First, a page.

For many years, I have been carrying a message about how marketing must evolve to include the 5E’s. The new model looks like this:
But maybe I’ve been getting it wrong?
I have been encouraging brands to focus on these 5E’s, applying them throughout the organization, and especially through all of the different functions that must deal directly with the customer. The inspiration and core audience for these 5E’s — delivered and enhanced thanks to the digital channels and tools — was the younger digitally switched-on population, aka the Gen Y and Gen Z. But, I must admit to having had a bit of a revelation recently.
The digital silver economy
It struck me in a conversation recently that the 5E’s are possibly most applicable to the silver generation, aka the baby boomers. What if the digital economy and new marketing mindset were actually better, even best adapted to the silver-haired generation?
The marketing of 5E’s adapted
Taking a look at how the 5E’s might be interpreted by and relevant for the baby boomers, it would go something like this:
- Engagement. “Just because I’m nearing or in retirement, it’s not too late to get engaged in some causes.” Whether it’s a political race, an environmental issue or a charity, the baby boomers are not only unafraid to pronounce a point of view (not necessarily trying to please people as much), they also may have more time to spare and even have more money to spend.
- Exchange. Having spent a lifetime of learning and gaining experience, the baby boomers have volumes of advice and life-lessons to impart. Even so, learning can be lifelong and many baby boomers are keen to keep on attending lectures. Moreover, as the silver generation gets deeper into retirement, there is a potential isolation, if only because of physical limitations. Grandparents are happy (if not eager) to exchange with their offspring and grandchildren living in places far afield.
- Emotion. As much as one might have spent a life of working hard, there is an ever clearer and keener understanding that emotions are the signal of life. The opportunity for the silver generation to connect with their own emotions is vital. Just check out the vitality and vibrancy of a silver-clad person after a hearty laugh or a good sob following a moving play.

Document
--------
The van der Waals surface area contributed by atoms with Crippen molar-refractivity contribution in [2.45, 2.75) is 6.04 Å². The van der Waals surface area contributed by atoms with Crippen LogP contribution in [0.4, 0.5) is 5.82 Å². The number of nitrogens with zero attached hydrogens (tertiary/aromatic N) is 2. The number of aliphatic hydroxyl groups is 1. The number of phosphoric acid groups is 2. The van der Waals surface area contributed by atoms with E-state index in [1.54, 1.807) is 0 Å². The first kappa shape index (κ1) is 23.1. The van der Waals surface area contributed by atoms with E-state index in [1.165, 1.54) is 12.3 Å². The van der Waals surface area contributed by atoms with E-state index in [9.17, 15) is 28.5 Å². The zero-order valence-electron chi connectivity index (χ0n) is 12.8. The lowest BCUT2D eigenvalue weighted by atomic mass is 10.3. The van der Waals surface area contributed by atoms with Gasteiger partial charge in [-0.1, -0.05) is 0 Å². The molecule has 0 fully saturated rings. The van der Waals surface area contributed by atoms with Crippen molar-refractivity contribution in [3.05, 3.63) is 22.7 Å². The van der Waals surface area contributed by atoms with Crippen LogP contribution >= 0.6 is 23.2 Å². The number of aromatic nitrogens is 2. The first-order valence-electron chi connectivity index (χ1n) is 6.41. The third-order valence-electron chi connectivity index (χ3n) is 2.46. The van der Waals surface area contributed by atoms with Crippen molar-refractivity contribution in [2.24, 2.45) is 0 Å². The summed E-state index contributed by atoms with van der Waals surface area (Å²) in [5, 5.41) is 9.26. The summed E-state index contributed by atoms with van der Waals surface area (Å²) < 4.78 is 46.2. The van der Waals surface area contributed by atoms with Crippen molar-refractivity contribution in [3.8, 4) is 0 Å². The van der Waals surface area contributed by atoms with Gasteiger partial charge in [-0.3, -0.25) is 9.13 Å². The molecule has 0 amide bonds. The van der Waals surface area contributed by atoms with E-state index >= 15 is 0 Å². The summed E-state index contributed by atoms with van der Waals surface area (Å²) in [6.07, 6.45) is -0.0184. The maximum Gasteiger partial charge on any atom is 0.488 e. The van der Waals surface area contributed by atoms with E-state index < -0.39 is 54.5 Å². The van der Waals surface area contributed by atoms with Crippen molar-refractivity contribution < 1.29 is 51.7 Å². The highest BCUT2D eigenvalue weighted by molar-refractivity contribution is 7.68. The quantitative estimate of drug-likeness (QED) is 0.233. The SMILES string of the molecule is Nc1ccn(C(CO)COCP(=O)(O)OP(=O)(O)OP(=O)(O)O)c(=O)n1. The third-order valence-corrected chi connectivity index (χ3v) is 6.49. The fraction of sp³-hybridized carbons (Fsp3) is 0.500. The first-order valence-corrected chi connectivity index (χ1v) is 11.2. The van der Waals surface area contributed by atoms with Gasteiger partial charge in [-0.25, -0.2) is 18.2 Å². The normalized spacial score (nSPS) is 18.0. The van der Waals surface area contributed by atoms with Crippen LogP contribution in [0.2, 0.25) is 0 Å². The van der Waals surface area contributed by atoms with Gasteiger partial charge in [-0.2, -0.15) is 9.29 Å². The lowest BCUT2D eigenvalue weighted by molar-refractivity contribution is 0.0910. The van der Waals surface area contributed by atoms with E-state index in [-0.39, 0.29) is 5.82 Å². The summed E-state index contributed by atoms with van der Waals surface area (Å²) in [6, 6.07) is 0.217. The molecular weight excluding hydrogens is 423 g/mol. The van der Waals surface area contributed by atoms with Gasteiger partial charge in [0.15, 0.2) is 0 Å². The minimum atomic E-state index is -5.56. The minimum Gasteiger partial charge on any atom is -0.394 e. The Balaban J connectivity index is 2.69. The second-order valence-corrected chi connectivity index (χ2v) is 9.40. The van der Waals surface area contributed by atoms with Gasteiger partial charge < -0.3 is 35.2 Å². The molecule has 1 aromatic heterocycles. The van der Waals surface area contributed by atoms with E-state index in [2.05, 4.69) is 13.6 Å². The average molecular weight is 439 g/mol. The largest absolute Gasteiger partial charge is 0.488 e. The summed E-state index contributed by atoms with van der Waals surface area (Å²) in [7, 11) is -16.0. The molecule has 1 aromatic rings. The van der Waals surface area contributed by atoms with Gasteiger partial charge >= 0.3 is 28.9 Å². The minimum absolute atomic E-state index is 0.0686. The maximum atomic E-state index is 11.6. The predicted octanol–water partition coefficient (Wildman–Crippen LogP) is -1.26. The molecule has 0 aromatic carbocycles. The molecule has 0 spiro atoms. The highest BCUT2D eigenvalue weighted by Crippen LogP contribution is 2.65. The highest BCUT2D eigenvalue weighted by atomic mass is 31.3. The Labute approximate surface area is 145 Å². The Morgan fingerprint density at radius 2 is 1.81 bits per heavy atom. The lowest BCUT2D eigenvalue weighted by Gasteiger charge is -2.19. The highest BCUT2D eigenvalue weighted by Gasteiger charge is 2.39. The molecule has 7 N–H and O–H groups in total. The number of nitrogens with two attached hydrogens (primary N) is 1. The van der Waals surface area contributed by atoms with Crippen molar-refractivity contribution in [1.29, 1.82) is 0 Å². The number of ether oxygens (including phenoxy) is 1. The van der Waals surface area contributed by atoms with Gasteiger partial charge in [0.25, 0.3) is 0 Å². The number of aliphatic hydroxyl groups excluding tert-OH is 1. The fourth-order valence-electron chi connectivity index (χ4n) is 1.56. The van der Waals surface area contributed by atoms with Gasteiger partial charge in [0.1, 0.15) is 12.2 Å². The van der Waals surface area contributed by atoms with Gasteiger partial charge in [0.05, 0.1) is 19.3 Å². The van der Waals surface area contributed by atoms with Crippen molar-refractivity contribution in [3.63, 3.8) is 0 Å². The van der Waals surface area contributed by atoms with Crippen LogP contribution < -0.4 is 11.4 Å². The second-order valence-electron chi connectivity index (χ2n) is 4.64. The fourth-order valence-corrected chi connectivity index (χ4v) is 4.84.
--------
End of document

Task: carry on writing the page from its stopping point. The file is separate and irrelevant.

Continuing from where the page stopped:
- Experience. As one gets on in age, the desire to buy new goods just seems to shrink away. The need for a new pair of trendy shoes, a new watch or swank new car just doesn’t seem as important as before. Having and sharing a new experience takes on much more meaning. The saying that life is short becomes a de facto reality: it puts living new and enriching experiences into greater perspective.[tweetthis display_mode=”box”]When you say Life is Short, it puts living new and enriching experiences into greater perspective.[/tweetthis]
- Essence. Having a spent many years catering to material constraints, doing things “just because” and otherwise running on the treadmill of life, the silver generation is much more aware of the ‘why’ of life. They may be looking at the final stretch and wondering what’s it all been about.
So, to the extent the 5E’s were intended to help articulate a new form of marketing and interaction with customers, linked to and enhanced by the digital tools and platforms, the notion of the 5E’s should speak powerfully to the silver generation. Maybe the 5E’s should form the basis of the digital silver economy?
At the end of the day, the silver-haired executives running big business today are possibly the ones most in need of a mindset shift. On weekends and by night, they get it because they realize increasingly what life is all about and what’s most important. Yet, slipping back into business suits, the notion of the 5E’s, somehow, still seems anathema to so many. If we can just bring our whole selves to work, maybe the gap will narrow quicker?
Your thoughts and reactions are welcome, as always!